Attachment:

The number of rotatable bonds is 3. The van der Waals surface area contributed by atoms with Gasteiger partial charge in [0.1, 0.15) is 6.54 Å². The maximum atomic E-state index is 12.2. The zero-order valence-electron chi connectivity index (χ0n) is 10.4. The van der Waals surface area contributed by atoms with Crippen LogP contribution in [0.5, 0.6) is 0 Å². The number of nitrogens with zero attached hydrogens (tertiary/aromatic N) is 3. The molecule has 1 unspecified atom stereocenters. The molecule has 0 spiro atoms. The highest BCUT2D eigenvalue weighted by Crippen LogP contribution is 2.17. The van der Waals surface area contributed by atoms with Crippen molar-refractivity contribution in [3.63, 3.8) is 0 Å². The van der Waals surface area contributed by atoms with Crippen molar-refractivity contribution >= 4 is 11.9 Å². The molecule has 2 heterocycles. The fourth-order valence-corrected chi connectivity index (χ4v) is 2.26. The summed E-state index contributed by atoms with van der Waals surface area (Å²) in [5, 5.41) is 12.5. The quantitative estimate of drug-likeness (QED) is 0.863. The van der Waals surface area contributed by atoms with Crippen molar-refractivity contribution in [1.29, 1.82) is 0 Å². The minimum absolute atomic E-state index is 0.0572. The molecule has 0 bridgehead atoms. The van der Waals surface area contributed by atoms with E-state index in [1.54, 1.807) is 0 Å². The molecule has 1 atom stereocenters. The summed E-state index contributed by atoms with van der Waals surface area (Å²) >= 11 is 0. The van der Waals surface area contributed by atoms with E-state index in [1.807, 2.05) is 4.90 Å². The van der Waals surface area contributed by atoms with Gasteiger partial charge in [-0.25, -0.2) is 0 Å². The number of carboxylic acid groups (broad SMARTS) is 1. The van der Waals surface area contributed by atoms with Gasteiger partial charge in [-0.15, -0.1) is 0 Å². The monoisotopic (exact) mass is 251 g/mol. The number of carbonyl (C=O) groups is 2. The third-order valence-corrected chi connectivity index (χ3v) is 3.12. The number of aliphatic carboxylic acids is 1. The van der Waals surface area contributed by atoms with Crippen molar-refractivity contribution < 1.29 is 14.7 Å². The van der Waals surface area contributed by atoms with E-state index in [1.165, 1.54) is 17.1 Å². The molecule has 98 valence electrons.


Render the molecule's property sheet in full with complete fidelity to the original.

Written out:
The number of rotatable bonds is 3. The van der Waals surface area contributed by atoms with Gasteiger partial charge in [0.1, 0.15) is 6.54 Å². The maximum atomic E-state index is 12.2. The zero-order valence-electron chi connectivity index (χ0n) is 10.4. The van der Waals surface area contributed by atoms with Crippen LogP contribution in [0.5, 0.6) is 0 Å². The number of nitrogens with zero attached hydrogens (tertiary/aromatic N) is 3. The molecule has 1 unspecified atom stereocenters. The molecule has 0 spiro atoms. The highest BCUT2D eigenvalue weighted by Crippen LogP contribution is 2.17. The van der Waals surface area contributed by atoms with Crippen molar-refractivity contribution in [3.63, 3.8) is 0 Å². The van der Waals surface area contributed by atoms with Crippen molar-refractivity contribution >= 4 is 11.9 Å². The molecule has 2 heterocycles. The fourth-order valence-corrected chi connectivity index (χ4v) is 2.26. The summed E-state index contributed by atoms with van der Waals surface area (Å²) in [5, 5.41) is 12.5. The quantitative estimate of drug-likeness (QED) is 0.863. The van der Waals surface area contributed by atoms with Crippen molar-refractivity contribution in [1.29, 1.82) is 0 Å². The minimum absolute atomic E-state index is 0.0572. The molecule has 0 bridgehead atoms. The van der Waals surface area contributed by atoms with E-state index in [1.54, 1.807) is 0 Å². The molecule has 1 atom stereocenters. The summed E-state index contributed by atoms with van der Waals surface area (Å²) >= 11 is 0. The van der Waals surface area contributed by atoms with E-state index in [1.807, 2.05) is 4.90 Å². The van der Waals surface area contributed by atoms with Gasteiger partial charge in [-0.25, -0.2) is 0 Å². The number of carboxylic acid groups (broad SMARTS) is 1. The van der Waals surface area contributed by atoms with Gasteiger partial charge in [-0.15, -0.1) is 0 Å². The monoisotopic (exact) mass is 251 g/mol. The number of carbonyl (C=O) groups is 2. The third-order valence-corrected chi connectivity index (χ3v) is 3.12. The number of aliphatic carboxylic acids is 1. The van der Waals surface area contributed by atoms with Crippen molar-refractivity contribution < 1.29 is 14.7 Å². The van der Waals surface area contributed by atoms with E-state index in [1.165, 1.54) is 17.1 Å². The molecule has 98 valence electrons.